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The Killid Group

Ariana-Dawi Oil: Who will bell the cat?

Written by Hamid Kohistani
Sunday, 18 September 2011 11:41

Ariana-Dawi Oil: Who will bell the cat? How come the powers that be looked the other way when it came to a case of breach of contract by a company supplying oil to Ariana airlines? Killid has the exclusive story.
Ariana Afghan airlines has been getting fuel from Dawi Oil since 2006. Before that the then national carrier had paid the Afghan Logistics Oil Co. 950 USD per tonne of fuel.
Dawi had won the winning bid for the exclusive supply of fuel to Ariana following an auction by the Ministry of Transport and Aviation on October 8 and 9, 2006.
According to documents and evidence gathered by Killid Group, the ministry had little problem deciding in favour of Dawi's bid which was much lower than its nearest rival, Azizi group.
Sayed Mohammad Mahdi Husseini, a deputy minister in the Audit and Control Department, says: "Azizi Group and Dawi Oil Group bid for the contract to supply oil for Ariana Afghan Airlines Company which belonged to the Ministry of Transport and Aviation at that time. Dawi won the auction with its price of 100 USD per tonne. Azizi had offered oil at 399 USD."

Promise on paper
However, as records show Dawi kept its promise on the price for only one month. It claimed it acted according to the contract which stipulated the price for one month, together with other terms and conditions including tax and tariff. The company has not bothered to substantiate the claim with an official document or other evidence.
Husseini of the Audit and Control Administration says, according to the investigations made by them, the original contract with Dawi was changed to a "compromise" contract.
Killid has tried hard to get to all those involved with changing the terms of the contract in order to get to the bottom of the puzzle but with little luck. It has been impossible to establish contact with officials and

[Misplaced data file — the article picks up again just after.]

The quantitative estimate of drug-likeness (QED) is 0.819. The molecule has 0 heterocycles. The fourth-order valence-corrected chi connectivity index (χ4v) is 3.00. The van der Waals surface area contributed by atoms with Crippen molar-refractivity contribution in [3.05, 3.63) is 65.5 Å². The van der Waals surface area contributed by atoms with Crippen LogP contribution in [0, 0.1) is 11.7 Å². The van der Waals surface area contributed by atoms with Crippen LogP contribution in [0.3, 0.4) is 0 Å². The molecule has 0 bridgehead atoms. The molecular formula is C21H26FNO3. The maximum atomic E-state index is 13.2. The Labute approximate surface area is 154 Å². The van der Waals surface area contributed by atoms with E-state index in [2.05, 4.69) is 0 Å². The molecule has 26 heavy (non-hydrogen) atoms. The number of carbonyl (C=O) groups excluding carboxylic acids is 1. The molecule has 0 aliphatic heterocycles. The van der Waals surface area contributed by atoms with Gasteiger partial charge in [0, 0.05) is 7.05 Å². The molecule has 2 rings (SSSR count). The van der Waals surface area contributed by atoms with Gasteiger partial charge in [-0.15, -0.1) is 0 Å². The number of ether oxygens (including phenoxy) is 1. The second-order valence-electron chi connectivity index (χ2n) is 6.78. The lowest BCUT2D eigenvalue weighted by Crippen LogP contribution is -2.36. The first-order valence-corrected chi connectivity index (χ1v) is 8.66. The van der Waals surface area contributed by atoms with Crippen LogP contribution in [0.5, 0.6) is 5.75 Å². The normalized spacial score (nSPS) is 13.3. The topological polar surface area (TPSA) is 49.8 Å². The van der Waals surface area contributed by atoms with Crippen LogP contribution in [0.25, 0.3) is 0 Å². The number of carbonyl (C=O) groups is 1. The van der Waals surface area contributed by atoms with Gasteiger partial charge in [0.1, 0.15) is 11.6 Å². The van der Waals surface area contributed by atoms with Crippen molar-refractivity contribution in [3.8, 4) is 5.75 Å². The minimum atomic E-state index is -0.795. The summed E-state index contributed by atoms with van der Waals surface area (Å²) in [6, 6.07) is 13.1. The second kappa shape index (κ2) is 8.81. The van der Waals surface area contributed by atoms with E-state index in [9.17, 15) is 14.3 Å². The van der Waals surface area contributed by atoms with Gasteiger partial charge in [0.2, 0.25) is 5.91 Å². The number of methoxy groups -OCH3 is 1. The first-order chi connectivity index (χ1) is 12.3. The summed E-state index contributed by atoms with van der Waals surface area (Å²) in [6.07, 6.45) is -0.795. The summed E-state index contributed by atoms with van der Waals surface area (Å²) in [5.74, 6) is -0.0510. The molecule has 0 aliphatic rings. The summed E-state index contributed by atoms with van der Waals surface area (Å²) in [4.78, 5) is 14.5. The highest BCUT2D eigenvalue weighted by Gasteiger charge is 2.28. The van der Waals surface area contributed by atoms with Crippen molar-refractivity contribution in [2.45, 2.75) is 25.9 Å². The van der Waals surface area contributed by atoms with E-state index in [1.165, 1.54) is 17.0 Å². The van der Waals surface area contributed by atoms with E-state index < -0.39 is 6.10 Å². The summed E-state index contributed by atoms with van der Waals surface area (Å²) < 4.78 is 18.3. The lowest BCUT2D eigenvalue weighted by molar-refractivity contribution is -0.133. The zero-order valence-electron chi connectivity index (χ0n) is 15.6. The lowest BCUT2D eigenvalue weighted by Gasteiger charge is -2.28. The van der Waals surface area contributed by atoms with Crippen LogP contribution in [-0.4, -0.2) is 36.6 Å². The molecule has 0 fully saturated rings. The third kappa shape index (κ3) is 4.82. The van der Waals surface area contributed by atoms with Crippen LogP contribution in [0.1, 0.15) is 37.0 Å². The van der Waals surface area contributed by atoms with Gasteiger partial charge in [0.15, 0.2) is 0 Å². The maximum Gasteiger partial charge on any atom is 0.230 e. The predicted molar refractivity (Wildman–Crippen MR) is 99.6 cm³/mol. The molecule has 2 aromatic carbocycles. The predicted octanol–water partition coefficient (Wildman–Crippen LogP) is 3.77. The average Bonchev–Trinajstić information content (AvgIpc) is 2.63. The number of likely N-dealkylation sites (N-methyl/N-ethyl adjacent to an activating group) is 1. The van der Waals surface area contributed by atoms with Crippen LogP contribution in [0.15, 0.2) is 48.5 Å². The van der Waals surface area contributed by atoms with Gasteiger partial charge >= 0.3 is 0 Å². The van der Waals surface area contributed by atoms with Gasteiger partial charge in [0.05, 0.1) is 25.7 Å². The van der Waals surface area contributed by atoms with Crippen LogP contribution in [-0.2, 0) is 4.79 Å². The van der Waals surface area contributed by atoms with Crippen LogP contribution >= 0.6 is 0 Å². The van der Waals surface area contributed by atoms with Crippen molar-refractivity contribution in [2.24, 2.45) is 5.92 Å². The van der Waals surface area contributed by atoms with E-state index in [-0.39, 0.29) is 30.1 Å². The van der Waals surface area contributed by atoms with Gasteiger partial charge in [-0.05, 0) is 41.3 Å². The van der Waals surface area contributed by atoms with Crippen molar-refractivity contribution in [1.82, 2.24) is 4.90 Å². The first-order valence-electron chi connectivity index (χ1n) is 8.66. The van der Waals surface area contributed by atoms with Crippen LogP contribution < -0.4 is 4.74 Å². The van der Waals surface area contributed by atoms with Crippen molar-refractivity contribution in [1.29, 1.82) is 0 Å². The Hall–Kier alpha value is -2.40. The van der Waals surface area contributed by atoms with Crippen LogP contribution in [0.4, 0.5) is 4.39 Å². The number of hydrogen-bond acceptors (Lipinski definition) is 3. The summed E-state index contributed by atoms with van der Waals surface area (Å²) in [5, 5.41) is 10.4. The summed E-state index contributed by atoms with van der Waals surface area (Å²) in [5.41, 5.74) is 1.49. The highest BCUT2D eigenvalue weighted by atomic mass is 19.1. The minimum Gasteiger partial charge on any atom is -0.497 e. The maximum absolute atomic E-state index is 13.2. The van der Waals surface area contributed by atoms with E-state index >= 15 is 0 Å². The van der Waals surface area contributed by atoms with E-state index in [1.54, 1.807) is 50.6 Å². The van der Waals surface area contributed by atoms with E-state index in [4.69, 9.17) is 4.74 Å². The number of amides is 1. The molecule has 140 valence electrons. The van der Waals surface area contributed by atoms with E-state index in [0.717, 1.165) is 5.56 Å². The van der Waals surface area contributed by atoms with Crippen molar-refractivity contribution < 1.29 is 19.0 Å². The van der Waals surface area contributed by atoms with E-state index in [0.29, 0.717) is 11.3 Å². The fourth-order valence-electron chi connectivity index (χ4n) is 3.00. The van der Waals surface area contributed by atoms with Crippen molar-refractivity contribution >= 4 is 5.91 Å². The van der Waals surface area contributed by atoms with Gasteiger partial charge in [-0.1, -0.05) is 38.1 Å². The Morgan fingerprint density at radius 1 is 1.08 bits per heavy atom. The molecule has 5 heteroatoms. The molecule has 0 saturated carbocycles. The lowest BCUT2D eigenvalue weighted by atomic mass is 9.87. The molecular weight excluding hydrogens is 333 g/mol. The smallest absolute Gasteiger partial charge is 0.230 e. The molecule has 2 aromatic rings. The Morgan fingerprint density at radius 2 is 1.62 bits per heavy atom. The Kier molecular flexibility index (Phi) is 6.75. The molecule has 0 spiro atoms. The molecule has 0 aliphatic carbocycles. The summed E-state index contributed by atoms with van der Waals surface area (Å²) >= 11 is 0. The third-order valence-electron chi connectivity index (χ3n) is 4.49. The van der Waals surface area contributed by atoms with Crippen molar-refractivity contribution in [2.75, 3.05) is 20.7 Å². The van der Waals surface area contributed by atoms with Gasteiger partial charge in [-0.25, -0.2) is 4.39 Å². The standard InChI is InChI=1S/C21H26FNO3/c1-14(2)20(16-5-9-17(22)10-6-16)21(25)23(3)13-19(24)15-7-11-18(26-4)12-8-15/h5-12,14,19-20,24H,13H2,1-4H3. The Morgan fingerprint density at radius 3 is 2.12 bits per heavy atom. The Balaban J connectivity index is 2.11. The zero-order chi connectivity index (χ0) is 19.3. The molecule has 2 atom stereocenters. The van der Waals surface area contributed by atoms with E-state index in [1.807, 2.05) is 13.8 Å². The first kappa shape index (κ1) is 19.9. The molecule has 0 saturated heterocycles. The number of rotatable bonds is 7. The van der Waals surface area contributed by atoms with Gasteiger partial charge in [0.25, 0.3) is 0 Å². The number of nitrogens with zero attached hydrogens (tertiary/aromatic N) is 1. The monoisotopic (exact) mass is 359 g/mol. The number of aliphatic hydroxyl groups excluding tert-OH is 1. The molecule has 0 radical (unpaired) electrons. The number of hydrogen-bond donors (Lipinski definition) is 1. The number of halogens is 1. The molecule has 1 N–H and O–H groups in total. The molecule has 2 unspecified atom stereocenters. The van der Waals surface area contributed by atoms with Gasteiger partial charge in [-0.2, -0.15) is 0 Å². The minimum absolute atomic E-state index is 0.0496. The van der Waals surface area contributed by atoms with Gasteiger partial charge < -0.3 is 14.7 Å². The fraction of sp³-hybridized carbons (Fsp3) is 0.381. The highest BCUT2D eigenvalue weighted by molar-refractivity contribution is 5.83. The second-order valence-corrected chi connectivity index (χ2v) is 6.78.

and members of the commission assigned by the Ministry of Transport and Aviation including the administrative chief, head of procurement and chief of development projects of the ministry. The commission was chaired by Raz Muhammad Elmi, the technical deputy to this ministry who was present at the time of signing of the contract.
Abdul Razaq Zolali presently works as Financial and Administrative Deputy to the Afghan High Commission of Oversight Corruption and Elmi who resigned from his job nearly eight months ago, were neither ready to meet nor ready to share details about what was going on at the time of signing the contract. 

Root of the controversy
According to the claims by officials of Audit and Control Administration, the above mentioned contract was dated and validated for 5 years at first, but the Special Supply Committee, which has legal status to sign contracts, approved it for a one year period precisely because of the uncertainty over price, and also insisted that the contract for handling oil storage should be separated from the fuel supplying contract.
Dr. Daud Ali Najafi, acting minister in the Ministry of Transport and Aviation, believes the problem between Ariana and Dawi has arisen over the question of exclusive oil storage at airports in Kabul and other provinces by the Ministry of Transport and Aviation. According to him,  "The contract for handling oil storage belongs to the Ministry of Transport and Aviation and according to the agreement between the ministry and Dawi Oil Company, all oil depots have been handed over to Dawi for 10 years."
There have been some moves to break this so-called "exclusive" contract and permit other companies, which have been given licences, to build and operate oil depots in other airports.

Pinning responsibility